Chimata-no-Kami 

The birth story of Chimata-no-Kami goes like this. While the Shinto god named Izanagi fled from the underworld, he was chased by Thunder gods, so he threw a stick in their path, which gave birth to Chimata-no-Kami, the god of the road, to seal the entrance of the underworld. Chimata-no-Kami was then known as protector of the paths. If you like to take the road less-traveled, then you might want her help.

Dōsojin 

Have you seen the movie Spirited Away? If not, I recommend you watch it. It’s awesome and because Dōsojin, a Japanese deity was featured in the movie.

This travel deity was associated with crossroads, village entrances, and mountain passes. Stones carved with human couples is a depiction of Dōsojin that are still found in Japan today.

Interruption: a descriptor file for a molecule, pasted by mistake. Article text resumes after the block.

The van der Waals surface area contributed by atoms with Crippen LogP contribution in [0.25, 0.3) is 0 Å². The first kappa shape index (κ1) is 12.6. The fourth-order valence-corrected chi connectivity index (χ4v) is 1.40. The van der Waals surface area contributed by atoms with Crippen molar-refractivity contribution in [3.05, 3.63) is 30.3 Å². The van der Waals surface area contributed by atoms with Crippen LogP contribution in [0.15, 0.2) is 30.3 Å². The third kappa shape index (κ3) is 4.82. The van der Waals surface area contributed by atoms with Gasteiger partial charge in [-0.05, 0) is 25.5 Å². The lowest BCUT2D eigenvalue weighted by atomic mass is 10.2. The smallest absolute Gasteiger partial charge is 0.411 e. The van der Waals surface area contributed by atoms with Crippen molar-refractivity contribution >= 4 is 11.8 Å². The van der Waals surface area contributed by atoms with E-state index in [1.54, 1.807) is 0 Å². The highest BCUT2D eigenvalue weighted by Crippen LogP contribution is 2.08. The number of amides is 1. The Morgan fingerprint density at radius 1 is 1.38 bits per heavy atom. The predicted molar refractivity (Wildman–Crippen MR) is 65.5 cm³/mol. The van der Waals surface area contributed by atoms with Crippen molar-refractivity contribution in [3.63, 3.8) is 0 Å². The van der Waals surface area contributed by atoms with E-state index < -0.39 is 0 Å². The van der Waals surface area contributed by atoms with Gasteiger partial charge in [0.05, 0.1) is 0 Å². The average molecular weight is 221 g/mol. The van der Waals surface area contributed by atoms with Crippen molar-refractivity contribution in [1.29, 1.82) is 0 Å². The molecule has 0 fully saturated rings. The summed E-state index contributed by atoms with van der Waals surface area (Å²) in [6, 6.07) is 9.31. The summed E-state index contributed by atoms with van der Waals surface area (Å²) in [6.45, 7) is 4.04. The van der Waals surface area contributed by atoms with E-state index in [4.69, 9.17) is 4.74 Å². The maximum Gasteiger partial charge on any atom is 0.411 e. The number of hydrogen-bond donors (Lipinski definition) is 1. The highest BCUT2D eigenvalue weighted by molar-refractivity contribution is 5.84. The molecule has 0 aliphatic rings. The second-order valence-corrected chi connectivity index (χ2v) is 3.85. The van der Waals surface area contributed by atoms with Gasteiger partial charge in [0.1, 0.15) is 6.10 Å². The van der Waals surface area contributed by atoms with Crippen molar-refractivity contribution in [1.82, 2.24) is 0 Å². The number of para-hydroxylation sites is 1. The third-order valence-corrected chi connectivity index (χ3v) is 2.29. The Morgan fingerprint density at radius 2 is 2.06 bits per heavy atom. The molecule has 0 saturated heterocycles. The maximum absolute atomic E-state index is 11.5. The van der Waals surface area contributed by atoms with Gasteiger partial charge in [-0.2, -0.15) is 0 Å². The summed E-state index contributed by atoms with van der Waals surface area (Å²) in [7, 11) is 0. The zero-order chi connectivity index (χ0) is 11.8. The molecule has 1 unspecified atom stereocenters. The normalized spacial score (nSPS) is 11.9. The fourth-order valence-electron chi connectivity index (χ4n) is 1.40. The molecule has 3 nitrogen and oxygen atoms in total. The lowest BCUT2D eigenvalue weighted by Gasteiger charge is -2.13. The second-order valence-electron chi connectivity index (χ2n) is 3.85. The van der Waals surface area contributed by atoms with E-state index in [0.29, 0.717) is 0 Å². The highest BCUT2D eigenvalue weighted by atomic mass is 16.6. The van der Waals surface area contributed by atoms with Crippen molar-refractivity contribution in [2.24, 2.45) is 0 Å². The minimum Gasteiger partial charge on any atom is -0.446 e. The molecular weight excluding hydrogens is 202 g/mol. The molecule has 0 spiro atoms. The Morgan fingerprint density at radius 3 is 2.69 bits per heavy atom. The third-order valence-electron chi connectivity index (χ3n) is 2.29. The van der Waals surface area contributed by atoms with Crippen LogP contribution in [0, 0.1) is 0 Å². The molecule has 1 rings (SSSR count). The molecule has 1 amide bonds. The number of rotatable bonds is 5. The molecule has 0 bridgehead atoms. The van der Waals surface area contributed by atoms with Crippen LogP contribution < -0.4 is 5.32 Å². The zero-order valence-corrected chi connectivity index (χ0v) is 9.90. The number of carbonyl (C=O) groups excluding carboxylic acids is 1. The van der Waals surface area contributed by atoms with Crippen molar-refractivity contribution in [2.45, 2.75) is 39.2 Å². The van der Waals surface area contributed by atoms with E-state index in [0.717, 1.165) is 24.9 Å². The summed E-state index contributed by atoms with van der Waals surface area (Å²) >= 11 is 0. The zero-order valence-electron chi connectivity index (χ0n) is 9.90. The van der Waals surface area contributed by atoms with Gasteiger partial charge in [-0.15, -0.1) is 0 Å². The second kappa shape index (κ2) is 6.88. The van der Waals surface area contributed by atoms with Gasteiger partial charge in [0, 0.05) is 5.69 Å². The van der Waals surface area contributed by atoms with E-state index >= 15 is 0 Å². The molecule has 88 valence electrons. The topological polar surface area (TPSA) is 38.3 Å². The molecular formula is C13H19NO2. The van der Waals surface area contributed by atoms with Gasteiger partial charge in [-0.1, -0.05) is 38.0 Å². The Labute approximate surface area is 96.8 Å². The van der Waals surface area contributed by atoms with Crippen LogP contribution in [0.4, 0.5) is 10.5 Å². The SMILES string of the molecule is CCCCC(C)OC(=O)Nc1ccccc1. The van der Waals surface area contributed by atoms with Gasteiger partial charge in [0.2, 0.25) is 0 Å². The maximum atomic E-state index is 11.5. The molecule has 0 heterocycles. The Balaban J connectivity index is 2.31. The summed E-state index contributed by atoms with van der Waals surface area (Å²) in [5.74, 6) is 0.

Fortuna Redux

There are many versions of the Roman goddess Fortuna and one of them was Fortuna Redux. She was generally described as the power that guarded the return of the emperor from dangerous foreign journeys.

Ganesh

Ganesh, also called Ganapati, is a Hindu god of beginnings and remover of obstacles. He removes obstacles on one’s path. A 10-day festival called Ganesh Chaturthi, is celebrated for him between the month of August to September.

You can find a lot of temples dedicated to Ganesh. Some examples are Kanipakam Vinayaka Temple,Manakula Vinayaka Temple, Madhur Mahaganapathi Temple, Ranthambore Ganesh Temple, Rockfort Ucchi Pillayar Koil Temple, Karpaga Vinayagar Temple, SasiveKalu Ganesha Temple, and the Shree Vinayaka Devaru temple.

Ganesha Hindu god of travel

Hasamelis

Hasamelis was a god to the Hittites, also known as Ancient Anatolian. They are now the modern the people of Turkey. The Hittites believed that Hasaemlis protects travelers by making them invisible.